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Chinese Pre-Intermediate Course

This is the Cloud for Chinese Pre-Intermediate Course in the spring semester at the University of Tilburg....

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Amy Hsiao
29 January 2010

This is the Cloud for Chinese Pre-Intermediate Course in the spring semester at the University of Tilburg.

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Amy Hsiao
5:35pm 6 May 2010

Do you agree that learning stroke order is important for writing Chinese characters?

Jan Wouter van Dalen
2:27pm 12 May 2010

Yes! You will remember how to write characters more easily, since you can kind of structure the characters in your head. If you just randomly 'draw' the character as you see it, you will only confuse yourself. Next to that, if you have learned the stroke order of several characters, than it will become easier to learn the stroke order of other characters which you are learning.

Juliette Culver
3:19pm 12 May 2010

I think learning the stroke order possibly actually makes it easier to learn the characters rather than harder? At least I found that it was easier to remember to the set of strokes than to remember a complicated character and then try to reproduce it with the help of a set of strokes. You also need to know how many strokes are in a character and learning the strokes means that you learn that at the same time.

Amy Hsiao
6:25pm 12 May 2010

Now, I am trying to explain why learning stroke order makes learning characters easier from the perspective of cognitive load theory!

At the beginning of learning stroke orders, it seems to be an extra work for many learners. But actually it is to help build schema in your long term memory. When learning something new, cognitive load is imposed to our working memory because there is no schema of new information yet in our long term memory. Similiarly, when learning a new Chinese character, higher load will be imposed if you do not have any schema in your long term memory. Stroke orders and radicals are helpful for learning characters because they can be stored as schemata in your long term memory. With them, learning a new character is NOT entirely new any more because some parts are learned. That's why learning stroke order makes learning characters easier!

Jill Shepherd
7:59am 13 May 2010

Hi everyone,

I run an organization in the UK, Bamboo Learning, that teaches Chinese to children. We ere developing a curriculum for the government here for chidlren aged 7-11. We are debating what role learning characters should take. It is interesting how some children love learning them and very much want to get it right include stroke order whilst others are not so keen. So does it matter? I think teaching that stoke order should be along the lines of...

- is traditional not least because you always end in bottom left of square as characters used to be vertically written intrigues them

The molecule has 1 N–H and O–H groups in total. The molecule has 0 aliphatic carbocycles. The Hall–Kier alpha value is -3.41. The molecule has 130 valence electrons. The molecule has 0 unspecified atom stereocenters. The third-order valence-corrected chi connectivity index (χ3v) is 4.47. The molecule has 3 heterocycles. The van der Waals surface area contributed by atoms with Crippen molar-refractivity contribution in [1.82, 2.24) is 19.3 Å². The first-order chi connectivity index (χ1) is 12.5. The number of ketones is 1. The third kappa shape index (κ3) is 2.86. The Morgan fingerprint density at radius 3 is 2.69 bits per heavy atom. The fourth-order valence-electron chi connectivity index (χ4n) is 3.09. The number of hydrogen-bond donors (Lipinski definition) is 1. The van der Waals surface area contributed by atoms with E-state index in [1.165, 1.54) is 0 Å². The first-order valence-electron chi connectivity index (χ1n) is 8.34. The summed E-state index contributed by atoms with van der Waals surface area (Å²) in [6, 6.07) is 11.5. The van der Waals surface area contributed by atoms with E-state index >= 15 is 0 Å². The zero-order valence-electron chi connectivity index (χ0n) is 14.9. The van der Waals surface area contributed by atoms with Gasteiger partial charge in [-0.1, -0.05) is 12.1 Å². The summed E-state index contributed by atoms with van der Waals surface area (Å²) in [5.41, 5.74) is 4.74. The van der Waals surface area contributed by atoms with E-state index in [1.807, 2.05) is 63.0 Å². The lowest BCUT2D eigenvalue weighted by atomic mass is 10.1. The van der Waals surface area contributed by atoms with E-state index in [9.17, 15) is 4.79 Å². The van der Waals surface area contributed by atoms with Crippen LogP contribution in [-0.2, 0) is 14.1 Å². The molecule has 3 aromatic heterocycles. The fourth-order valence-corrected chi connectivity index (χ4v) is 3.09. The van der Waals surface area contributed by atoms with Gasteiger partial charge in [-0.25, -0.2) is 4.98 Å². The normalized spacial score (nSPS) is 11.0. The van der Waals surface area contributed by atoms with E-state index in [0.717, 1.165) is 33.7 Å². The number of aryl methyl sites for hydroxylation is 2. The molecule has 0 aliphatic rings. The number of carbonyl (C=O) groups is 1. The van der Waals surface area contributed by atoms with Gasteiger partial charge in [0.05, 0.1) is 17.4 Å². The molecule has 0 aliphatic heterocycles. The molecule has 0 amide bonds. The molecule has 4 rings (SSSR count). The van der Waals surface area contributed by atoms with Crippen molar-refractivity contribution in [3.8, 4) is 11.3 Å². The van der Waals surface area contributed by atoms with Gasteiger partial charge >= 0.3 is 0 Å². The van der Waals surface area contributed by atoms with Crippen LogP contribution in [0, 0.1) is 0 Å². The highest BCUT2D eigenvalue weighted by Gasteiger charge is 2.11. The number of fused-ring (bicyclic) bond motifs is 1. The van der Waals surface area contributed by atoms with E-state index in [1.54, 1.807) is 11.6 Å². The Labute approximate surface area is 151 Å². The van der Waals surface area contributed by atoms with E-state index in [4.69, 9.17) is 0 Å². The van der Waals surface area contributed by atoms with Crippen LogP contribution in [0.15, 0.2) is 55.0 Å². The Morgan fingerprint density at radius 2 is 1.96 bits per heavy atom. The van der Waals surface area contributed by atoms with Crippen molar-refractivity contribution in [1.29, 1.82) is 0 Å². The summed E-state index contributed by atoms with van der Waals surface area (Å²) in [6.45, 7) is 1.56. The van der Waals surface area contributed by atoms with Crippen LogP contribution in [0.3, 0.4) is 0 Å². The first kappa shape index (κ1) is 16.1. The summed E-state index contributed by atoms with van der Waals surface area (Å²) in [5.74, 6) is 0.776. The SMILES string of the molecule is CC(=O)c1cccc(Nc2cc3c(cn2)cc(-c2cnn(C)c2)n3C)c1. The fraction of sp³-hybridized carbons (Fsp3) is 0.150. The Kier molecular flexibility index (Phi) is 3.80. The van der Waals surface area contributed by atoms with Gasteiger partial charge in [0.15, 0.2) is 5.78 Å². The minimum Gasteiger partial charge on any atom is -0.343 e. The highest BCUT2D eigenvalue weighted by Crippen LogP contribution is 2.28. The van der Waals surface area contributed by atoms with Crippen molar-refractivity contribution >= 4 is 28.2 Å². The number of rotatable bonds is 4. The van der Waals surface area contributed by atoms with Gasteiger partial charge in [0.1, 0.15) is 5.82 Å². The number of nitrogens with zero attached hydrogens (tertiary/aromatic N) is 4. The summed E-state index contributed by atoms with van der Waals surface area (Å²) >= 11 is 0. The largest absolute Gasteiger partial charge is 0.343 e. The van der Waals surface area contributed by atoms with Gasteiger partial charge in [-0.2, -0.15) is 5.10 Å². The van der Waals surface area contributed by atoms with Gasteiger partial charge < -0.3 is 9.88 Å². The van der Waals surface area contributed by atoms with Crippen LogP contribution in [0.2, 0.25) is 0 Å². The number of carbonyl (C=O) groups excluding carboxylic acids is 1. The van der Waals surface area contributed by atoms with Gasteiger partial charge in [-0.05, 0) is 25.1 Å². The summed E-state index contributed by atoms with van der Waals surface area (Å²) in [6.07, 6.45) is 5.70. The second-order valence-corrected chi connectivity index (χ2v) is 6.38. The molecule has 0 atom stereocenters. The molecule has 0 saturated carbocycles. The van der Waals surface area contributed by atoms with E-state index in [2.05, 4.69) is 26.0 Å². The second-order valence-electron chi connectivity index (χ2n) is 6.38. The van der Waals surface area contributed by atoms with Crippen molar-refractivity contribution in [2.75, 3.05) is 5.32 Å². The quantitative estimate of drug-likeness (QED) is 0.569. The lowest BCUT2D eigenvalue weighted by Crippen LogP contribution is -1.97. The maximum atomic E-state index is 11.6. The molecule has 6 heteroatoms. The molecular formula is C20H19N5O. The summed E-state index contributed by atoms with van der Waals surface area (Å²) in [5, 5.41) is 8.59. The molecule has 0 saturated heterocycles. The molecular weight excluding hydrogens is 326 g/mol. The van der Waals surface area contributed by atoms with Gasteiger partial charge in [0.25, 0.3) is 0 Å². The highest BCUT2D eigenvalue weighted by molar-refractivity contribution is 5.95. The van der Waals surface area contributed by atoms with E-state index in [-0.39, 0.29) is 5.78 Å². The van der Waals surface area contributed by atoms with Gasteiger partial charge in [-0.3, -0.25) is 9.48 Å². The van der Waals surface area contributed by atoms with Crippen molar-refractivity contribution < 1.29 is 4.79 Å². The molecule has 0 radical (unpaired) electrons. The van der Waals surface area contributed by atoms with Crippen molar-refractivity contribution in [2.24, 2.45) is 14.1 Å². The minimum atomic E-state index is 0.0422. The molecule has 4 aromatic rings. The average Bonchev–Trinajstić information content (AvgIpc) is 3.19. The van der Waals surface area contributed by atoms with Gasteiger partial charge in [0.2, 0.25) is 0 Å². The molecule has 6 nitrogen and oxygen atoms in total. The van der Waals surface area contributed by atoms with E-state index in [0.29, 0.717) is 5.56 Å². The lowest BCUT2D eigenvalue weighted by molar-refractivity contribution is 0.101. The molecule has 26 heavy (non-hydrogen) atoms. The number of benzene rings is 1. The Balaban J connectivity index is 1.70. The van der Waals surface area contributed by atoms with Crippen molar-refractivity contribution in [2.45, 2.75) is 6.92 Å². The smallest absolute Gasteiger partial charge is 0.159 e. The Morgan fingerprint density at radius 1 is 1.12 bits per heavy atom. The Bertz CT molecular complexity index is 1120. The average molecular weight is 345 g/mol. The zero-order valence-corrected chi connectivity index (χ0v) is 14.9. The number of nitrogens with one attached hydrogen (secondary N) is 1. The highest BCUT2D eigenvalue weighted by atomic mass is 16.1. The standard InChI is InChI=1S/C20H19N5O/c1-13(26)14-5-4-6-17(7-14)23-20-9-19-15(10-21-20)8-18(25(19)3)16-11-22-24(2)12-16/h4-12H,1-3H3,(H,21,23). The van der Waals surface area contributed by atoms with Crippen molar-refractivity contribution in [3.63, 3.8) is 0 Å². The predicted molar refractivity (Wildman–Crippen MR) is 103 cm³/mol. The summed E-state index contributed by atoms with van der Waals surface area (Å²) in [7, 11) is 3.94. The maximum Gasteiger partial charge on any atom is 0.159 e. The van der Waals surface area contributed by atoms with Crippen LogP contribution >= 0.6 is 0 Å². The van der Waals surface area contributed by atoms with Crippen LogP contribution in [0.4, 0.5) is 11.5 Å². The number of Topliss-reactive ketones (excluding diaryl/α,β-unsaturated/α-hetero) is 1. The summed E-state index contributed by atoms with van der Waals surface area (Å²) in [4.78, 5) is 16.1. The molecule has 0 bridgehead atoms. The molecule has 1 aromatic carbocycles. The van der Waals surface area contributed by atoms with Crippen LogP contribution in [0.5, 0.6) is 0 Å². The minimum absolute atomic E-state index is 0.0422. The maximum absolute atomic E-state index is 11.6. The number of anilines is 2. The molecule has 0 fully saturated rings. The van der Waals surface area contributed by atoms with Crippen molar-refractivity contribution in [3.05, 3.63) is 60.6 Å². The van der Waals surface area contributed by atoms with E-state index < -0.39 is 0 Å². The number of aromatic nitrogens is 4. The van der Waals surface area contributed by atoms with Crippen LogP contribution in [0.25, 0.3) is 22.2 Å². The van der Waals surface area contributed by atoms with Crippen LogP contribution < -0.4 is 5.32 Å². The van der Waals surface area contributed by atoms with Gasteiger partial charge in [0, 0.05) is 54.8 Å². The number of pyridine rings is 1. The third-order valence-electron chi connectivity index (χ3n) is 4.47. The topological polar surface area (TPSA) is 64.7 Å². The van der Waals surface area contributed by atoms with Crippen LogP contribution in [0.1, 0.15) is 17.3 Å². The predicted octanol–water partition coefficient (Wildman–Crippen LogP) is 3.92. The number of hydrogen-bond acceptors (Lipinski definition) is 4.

- that it helps learn them at least for some - so stroke order becomes a 'Language Learning Strategy' as was mentioned above

-that you would never teach a child to write a letter  in English various ways and say that is OK - in fact in our experience relating learning characters to how children learnt to write their own alphabet works well

- that research has shown that unless writing is routine (and to be so the writing has to be automatic and cannot be so if you are having to think about which stroke order) you are distracted from the main purpose of writing which is to communicate meaning

Well those are my thoughts..




Hannah Oosterhuis
6:42pm 17 June 2010 (Edited 6:43pm 17 June 2010)

I like how you use cognitive load to explain why learning stroke order is helpful in learning chinese characters. I also think that attending to the stroke order of a character increases the amount of attention that is put into the proces of writing and hence the proces of learning. So the extra attention and effort needed to write characters using the right stroke order are both beneficial for the process of learning characters.

Personally, I have also noticed that characters appear to 'feel' more familiar, because of the radicals and stroke order you recognize from other characters. In this way, characters become less abstract and I think this feeling of familiarity totally corresponds to the schemata you described Amy.

Lori H.W.Crevecoeur-Tseng
2:39pm 23 March 2011

Hi, thanks for very enriching discussions here. I learned a lot about the possible effects of emphasizing stroke orders.  Luckily, so far  I have not encountered much questions from students here. I coach a few western expats learning Chinese in Shanghai and do the following:

1. First I get student to take a brush pen (we use sort of semi-traditional brush pen (calligraphy pen) which you do not have to have ink imbedded in the pen) to go through different Chinese strokes so that student feel why strokes are structured the way they are as ancient Chinese wrote them in brush pen.  E.g. a ''gou'' is natural to write if you use the brush pen.

2. I arrange the Hanzi teaching material in the way that students learn particles in a natural flow, instead of learning Hanzi by vocabulary list in the lesson. For example, they learn 木 不,then 杯. In this sense, student picks up the characters with ease. I show them stroke order word by word and there is no complaints so far about extra efforts to remember stroke orders.

3. As students accumulate their Hanzi, they find it pretty natural to write in correct stroke orders. Actually no one tells me that they feel burdened by extra efforts of writing in good stroke orders.  Or perhaps they feel they just have to learn as they live in China now.

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